Pope Francis donates 35 ventilators to developing countries battling Coronavirus
The Vatican announced that Pope Francis has donated 35 ventilators to overwhelmed hospitals in developing countries as the number of coronavirus cases worldwide nears 10 million.
The Pope donated four ventilators each to Haiti, Venezuela, and Brazil, a country which has suffered more than 50,000 deaths from COVID-19.
Ventilators were also distributed to Mexico, Colombia, Honduras, Ecuador, Cameroon, Zimbabwe, Bangladesh, Ukraine, and the Dominican Republic through the local apostolic nunciatures, or Vatican embassies.
Pope Francis greets Orthodox Church Patriarch after Coronavirus cancels annual visit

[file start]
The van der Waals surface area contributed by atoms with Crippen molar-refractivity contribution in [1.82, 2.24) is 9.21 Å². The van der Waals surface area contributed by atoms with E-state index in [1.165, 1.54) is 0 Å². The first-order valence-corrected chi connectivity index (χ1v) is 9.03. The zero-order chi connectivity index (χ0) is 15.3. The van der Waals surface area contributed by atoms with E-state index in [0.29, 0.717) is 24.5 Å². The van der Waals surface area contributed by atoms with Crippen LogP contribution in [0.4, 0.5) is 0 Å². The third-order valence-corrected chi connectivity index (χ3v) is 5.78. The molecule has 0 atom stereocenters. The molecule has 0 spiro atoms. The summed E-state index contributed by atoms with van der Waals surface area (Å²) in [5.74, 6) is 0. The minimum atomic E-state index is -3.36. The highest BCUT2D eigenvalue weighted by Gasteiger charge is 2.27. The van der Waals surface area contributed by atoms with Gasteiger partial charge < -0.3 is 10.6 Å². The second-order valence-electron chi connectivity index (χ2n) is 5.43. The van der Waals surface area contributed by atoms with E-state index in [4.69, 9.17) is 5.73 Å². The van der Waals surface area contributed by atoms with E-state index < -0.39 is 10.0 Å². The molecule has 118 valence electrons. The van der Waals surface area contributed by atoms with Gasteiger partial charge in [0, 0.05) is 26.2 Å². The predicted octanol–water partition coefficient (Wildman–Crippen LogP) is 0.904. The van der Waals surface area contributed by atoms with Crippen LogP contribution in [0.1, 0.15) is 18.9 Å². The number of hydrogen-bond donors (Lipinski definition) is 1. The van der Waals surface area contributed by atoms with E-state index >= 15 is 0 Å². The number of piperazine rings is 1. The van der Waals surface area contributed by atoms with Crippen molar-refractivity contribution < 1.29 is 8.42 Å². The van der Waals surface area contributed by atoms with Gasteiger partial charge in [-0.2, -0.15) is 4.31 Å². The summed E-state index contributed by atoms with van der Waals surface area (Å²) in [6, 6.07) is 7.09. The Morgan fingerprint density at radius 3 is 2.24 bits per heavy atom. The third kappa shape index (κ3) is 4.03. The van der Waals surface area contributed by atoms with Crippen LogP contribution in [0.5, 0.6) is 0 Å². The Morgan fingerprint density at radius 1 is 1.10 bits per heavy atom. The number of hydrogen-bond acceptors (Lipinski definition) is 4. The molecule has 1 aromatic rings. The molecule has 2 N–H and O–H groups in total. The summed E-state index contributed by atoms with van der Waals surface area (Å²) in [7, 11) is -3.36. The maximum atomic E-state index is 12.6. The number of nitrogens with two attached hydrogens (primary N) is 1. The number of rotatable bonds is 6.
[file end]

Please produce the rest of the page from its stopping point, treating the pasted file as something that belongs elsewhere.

Pope Francis extended a special greeting to Patriarch Bartholomew, the Ecumenical Patriarch of Constantinople and head of the Orthodox Churches, on the feast of Saints Peter and Paul. Speaking to the crowd in St. Peter’s Square, Pope Francis noted that it is tradition for a delegation from the Patriarchate of Constantinople to visit Rome on the feast of Sts. Peter and Paul, but that the visit could not happen this year due to the ongoing COVID-19 pandemic.
“I spiritually embrace my dear brother, the Patriarch Bartholomew, in the hope that our reciprocal visits may resume as soon as possible,” said Pope Francis.
Pope Francis also mentioned his sadness that the annual visit with the delegation from the Ecumenical Patriarch could not take place. He said that he felt a connection “in his heart” to Patriarch Bartholomew when the latter visited the tomb of St. Peter.
“[The Orthodox Christian delegation] are here with us,” he said, even though they were not able to be present in person in Rome.